Building a bridge: Kepware to feed machine data to Oracle applications

Kepware, an organization perhaps best known for its Open Connectivity (OPC) standards support and embedded device communication drivers, will be extending its expertise into the realm of ERP and manufacturing execution systems (MES) via a newly announced strategic partnership with Oracle.
By Control Engineering January 31, 2008

Kepware , an organization perhaps best known for its Open Connectivity (OPC) standards support and embedded device communication drivers, will be extending its expertise into the realm of ERP and Manufacturing Execution Systems (MES) via a newly announced strategic partnership with Oracle . Kepware made the announcement during ARC Advisory Group’s Winning Strategies for Global Manufacturers Forum , taking place this week in Orlando.

Kepware says its KEPServerEX product will serve as the data collection, aggregation, and transfer hub for Oracle’s new and upcoming manufacturing applications.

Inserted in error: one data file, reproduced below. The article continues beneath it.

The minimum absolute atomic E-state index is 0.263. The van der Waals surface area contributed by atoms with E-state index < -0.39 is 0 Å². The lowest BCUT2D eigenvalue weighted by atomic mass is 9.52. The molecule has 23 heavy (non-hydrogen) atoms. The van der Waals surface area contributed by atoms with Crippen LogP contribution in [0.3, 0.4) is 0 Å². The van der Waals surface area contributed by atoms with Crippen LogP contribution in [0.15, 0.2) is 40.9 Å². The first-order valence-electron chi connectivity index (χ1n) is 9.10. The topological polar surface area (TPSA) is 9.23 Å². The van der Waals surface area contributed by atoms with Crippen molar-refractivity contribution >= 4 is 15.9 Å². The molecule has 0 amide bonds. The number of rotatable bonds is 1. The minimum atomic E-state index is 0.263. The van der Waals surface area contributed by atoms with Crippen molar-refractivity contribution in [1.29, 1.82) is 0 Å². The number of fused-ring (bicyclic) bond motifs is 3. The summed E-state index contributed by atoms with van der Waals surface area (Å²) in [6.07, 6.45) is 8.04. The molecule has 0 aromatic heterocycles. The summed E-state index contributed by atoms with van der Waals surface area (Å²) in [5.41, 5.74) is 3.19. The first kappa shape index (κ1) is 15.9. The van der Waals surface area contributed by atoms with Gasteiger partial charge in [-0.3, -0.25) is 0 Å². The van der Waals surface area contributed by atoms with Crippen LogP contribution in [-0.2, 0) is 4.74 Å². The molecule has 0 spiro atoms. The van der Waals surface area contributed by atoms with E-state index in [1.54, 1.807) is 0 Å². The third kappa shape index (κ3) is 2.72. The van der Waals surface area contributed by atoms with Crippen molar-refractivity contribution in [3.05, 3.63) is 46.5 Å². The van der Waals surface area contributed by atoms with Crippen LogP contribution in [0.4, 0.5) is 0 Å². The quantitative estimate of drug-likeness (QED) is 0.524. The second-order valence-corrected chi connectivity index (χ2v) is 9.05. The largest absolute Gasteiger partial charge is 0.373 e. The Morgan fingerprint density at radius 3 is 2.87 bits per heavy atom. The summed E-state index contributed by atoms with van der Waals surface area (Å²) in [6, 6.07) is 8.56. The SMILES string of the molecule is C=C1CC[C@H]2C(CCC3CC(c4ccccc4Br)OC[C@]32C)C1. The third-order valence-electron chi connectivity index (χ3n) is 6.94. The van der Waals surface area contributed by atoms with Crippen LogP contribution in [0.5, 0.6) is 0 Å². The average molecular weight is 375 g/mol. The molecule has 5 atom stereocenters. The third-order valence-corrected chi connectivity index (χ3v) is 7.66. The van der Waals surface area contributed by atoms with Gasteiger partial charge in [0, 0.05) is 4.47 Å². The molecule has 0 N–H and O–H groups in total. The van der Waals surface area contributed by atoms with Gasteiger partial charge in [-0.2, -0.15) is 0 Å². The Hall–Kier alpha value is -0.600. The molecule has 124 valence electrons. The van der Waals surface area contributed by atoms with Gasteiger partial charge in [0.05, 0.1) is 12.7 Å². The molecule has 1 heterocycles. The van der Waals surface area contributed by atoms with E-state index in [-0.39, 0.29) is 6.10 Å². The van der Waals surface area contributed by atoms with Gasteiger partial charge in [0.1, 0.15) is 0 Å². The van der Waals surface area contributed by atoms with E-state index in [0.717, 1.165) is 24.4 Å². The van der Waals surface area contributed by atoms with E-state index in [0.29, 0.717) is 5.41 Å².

According to Roy Kok, Kepware’s VP of sales and marketing, KEPServerEX will have the ability to monitor and collect a host of real-time data from a machine or process, including:









Once collected, the server will have the ability to conduct basic calculations and store the results within a “complex tag,” defined by Kepware as the aggregation of I/O, derived and other relevant data into a single item with a single reference. The complex tag is then passed along to Oracle for further analysis, for example—by product, by shift, or summarized to a plant level.

By delivering direct-device connectivity at the plant level, and by providing a degree of “in-line” calculation, Kepware aims to improve the flow of contextual information across the plant floor as well. All information calculated within KEPServerEX will also be accessible through existing OPC and native interfaces. As a result, organizations delivering ERP connectivity via a more traditional application-oriented architecture—such as data historians or other analytic tools—can benefit.

“In the past, data has been pushed up to enterprise levels by the automation vendors, but today this trend is being turned into more of a pull of data for integration with MES and ERP,” said Kok. “Whichever method a manufacturer selects, however, will yield greater insight and better management of plant-floor processes.”